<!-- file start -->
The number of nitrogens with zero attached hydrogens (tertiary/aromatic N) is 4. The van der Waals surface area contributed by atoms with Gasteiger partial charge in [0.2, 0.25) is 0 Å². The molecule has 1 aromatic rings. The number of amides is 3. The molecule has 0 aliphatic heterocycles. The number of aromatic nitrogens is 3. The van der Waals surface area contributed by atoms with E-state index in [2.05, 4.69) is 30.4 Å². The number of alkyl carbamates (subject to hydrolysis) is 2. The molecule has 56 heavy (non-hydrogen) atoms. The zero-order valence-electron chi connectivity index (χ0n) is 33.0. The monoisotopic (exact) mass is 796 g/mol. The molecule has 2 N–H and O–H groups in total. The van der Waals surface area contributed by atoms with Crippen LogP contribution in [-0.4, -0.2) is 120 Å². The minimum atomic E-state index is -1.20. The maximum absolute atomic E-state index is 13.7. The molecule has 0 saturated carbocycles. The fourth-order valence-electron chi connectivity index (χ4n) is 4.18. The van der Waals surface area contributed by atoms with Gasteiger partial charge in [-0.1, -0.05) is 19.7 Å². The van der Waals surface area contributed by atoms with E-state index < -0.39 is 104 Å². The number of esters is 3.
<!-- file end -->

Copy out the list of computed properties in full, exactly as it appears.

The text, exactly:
The number of nitrogens with zero attached hydrogens (tertiary/aromatic N) is 4. The van der Waals surface area contributed by atoms with Gasteiger partial charge in [0.2, 0.25) is 0 Å². The molecule has 1 aromatic rings. The number of amides is 3. The molecule has 0 aliphatic heterocycles. The number of aromatic nitrogens is 3. The van der Waals surface area contributed by atoms with E-state index in [2.05, 4.69) is 30.4 Å². The number of alkyl carbamates (subject to hydrolysis) is 2. The molecule has 56 heavy (non-hydrogen) atoms. The zero-order valence-electron chi connectivity index (χ0n) is 33.0. The monoisotopic (exact) mass is 796 g/mol. The molecule has 2 N–H and O–H groups in total. The van der Waals surface area contributed by atoms with Crippen LogP contribution in [-0.4, -0.2) is 120 Å². The minimum atomic E-state index is -1.20. The maximum absolute atomic E-state index is 13.7. The molecule has 0 saturated carbocycles. The fourth-order valence-electron chi connectivity index (χ4n) is 4.18. The van der Waals surface area contributed by atoms with Gasteiger partial charge in [-0.1, -0.05) is 19.7 Å². The van der Waals surface area contributed by atoms with E-state index < -0.39 is 104 Å². The number of esters is 3.